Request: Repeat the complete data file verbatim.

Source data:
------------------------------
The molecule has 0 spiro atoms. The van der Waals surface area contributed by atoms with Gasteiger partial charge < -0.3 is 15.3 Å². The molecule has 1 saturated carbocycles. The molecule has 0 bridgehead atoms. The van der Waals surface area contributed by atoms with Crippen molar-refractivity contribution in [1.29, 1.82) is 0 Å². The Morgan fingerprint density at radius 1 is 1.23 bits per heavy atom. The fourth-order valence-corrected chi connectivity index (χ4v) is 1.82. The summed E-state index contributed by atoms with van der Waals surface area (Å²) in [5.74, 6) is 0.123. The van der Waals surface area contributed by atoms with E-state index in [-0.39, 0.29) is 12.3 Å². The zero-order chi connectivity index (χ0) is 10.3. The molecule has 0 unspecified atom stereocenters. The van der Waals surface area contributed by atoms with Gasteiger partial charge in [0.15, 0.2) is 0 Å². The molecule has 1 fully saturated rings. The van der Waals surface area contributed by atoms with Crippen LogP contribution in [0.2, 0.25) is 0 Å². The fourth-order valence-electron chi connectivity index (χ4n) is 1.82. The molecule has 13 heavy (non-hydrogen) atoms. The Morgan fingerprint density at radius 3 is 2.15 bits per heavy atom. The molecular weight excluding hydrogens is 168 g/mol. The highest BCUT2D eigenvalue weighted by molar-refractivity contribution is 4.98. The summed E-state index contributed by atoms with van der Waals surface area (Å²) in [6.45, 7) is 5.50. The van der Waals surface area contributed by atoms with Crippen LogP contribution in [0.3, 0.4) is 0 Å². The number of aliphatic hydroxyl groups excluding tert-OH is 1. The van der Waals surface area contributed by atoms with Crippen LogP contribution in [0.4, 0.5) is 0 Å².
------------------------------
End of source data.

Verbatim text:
The molecule has 0 spiro atoms. The van der Waals surface area contributed by atoms with Gasteiger partial charge < -0.3 is 15.3 Å². The molecule has 1 saturated carbocycles. The molecule has 0 bridgehead atoms. The van der Waals surface area contributed by atoms with Crippen molar-refractivity contribution in [1.29, 1.82) is 0 Å². The Morgan fingerprint density at radius 1 is 1.23 bits per heavy atom. The fourth-order valence-corrected chi connectivity index (χ4v) is 1.82. The summed E-state index contributed by atoms with van der Waals surface area (Å²) in [5.74, 6) is 0.123. The van der Waals surface area contributed by atoms with E-state index in [-0.39, 0.29) is 12.3 Å². The zero-order chi connectivity index (χ0) is 10.3. The molecule has 0 unspecified atom stereocenters. The van der Waals surface area contributed by atoms with Gasteiger partial charge in [0.15, 0.2) is 0 Å². The molecule has 1 fully saturated rings. The van der Waals surface area contributed by atoms with Crippen LogP contribution in [0.2, 0.25) is 0 Å². The fourth-order valence-electron chi connectivity index (χ4n) is 1.82. The molecule has 13 heavy (non-hydrogen) atoms. The Morgan fingerprint density at radius 3 is 2.15 bits per heavy atom. The molecular weight excluding hydrogens is 168 g/mol. The highest BCUT2D eigenvalue weighted by molar-refractivity contribution is 4.98. The summed E-state index contributed by atoms with van der Waals surface area (Å²) in [6.45, 7) is 5.50. The van der Waals surface area contributed by atoms with Crippen LogP contribution in [0.3, 0.4) is 0 Å². The number of aliphatic hydroxyl groups excluding tert-OH is 1. The van der Waals surface area contributed by atoms with Crippen LogP contribution in [0.4, 0.5) is 0 Å².